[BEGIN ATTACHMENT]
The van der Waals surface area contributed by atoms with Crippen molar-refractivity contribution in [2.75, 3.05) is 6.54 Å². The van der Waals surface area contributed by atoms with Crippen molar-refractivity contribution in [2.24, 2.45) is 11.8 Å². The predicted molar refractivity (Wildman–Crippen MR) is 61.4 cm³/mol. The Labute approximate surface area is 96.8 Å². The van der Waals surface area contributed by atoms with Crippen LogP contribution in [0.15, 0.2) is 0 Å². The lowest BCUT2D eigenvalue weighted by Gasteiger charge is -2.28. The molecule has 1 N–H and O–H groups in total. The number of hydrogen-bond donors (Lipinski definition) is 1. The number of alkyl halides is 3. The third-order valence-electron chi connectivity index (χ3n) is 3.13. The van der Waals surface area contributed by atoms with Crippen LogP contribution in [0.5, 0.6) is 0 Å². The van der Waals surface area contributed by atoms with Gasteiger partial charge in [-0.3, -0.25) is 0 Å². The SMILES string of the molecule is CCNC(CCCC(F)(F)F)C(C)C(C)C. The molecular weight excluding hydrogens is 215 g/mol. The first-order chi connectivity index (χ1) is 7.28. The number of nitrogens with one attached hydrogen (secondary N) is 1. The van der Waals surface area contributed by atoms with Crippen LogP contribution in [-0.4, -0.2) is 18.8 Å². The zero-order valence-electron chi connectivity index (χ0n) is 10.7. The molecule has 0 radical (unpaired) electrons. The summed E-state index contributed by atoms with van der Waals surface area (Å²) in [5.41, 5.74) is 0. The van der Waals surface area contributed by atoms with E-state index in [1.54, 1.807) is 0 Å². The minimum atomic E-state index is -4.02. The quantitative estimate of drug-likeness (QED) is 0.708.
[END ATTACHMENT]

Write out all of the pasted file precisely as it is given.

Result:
The van der Waals surface area contributed by atoms with Crippen molar-refractivity contribution in [2.75, 3.05) is 6.54 Å². The van der Waals surface area contributed by atoms with Crippen molar-refractivity contribution in [2.24, 2.45) is 11.8 Å². The predicted molar refractivity (Wildman–Crippen MR) is 61.4 cm³/mol. The Labute approximate surface area is 96.8 Å². The van der Waals surface area contributed by atoms with Crippen LogP contribution in [0.15, 0.2) is 0 Å². The lowest BCUT2D eigenvalue weighted by Gasteiger charge is -2.28. The molecule has 1 N–H and O–H groups in total. The number of hydrogen-bond donors (Lipinski definition) is 1. The number of alkyl halides is 3. The third-order valence-electron chi connectivity index (χ3n) is 3.13. The van der Waals surface area contributed by atoms with Crippen LogP contribution in [0.5, 0.6) is 0 Å². The van der Waals surface area contributed by atoms with Gasteiger partial charge in [-0.3, -0.25) is 0 Å². The SMILES string of the molecule is CCNC(CCCC(F)(F)F)C(C)C(C)C. The molecular weight excluding hydrogens is 215 g/mol. The first-order chi connectivity index (χ1) is 7.28. The number of nitrogens with one attached hydrogen (secondary N) is 1. The van der Waals surface area contributed by atoms with Crippen LogP contribution in [-0.4, -0.2) is 18.8 Å². The zero-order valence-electron chi connectivity index (χ0n) is 10.7. The molecule has 0 radical (unpaired) electrons. The summed E-state index contributed by atoms with van der Waals surface area (Å²) in [5.41, 5.74) is 0. The van der Waals surface area contributed by atoms with E-state index in [1.54, 1.807) is 0 Å². The minimum atomic E-state index is -4.02. The quantitative estimate of drug-likeness (QED) is 0.708.